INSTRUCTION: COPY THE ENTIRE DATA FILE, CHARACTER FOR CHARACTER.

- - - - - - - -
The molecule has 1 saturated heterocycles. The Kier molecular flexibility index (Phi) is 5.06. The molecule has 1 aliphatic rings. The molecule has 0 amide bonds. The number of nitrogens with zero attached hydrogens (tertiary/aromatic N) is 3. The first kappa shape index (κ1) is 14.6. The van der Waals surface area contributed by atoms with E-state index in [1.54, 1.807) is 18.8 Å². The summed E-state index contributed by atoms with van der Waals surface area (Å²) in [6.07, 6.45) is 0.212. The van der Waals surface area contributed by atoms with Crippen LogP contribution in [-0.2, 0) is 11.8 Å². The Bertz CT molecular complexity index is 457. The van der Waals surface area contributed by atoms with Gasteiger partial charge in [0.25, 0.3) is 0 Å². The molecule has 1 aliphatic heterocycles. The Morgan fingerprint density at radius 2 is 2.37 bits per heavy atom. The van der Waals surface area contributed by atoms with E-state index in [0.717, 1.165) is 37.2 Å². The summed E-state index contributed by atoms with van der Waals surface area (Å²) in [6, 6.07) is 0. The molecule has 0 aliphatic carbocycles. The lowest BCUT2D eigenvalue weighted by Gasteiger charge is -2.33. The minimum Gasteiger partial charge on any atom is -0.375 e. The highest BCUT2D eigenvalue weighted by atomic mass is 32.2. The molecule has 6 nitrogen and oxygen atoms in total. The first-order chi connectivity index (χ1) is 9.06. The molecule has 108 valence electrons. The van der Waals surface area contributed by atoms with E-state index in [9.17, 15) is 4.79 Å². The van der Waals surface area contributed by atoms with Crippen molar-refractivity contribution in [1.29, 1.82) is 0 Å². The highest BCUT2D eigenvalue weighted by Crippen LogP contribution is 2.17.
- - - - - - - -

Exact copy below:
The molecule has 1 saturated heterocycles. The Kier molecular flexibility index (Phi) is 5.06. The molecule has 1 aliphatic rings. The molecule has 0 amide bonds. The number of nitrogens with zero attached hydrogens (tertiary/aromatic N) is 3. The first kappa shape index (κ1) is 14.6. The van der Waals surface area contributed by atoms with E-state index in [1.54, 1.807) is 18.8 Å². The summed E-state index contributed by atoms with van der Waals surface area (Å²) in [6.07, 6.45) is 0.212. The van der Waals surface area contributed by atoms with Crippen LogP contribution in [-0.2, 0) is 11.8 Å². The Bertz CT molecular complexity index is 457. The van der Waals surface area contributed by atoms with Gasteiger partial charge in [0.25, 0.3) is 0 Å². The molecule has 1 aliphatic heterocycles. The Morgan fingerprint density at radius 2 is 2.37 bits per heavy atom. The van der Waals surface area contributed by atoms with E-state index in [0.717, 1.165) is 37.2 Å². The summed E-state index contributed by atoms with van der Waals surface area (Å²) in [6, 6.07) is 0. The molecule has 0 aliphatic carbocycles. The lowest BCUT2D eigenvalue weighted by Gasteiger charge is -2.33. The minimum Gasteiger partial charge on any atom is -0.375 e. The highest BCUT2D eigenvalue weighted by atomic mass is 32.2. The molecule has 6 nitrogen and oxygen atoms in total. The first-order chi connectivity index (χ1) is 9.06. The molecule has 108 valence electrons. The van der Waals surface area contributed by atoms with E-state index in [9.17, 15) is 4.79 Å². The van der Waals surface area contributed by atoms with Crippen molar-refractivity contribution in [1.29, 1.82) is 0 Å². The highest BCUT2D eigenvalue weighted by Crippen LogP contribution is 2.17.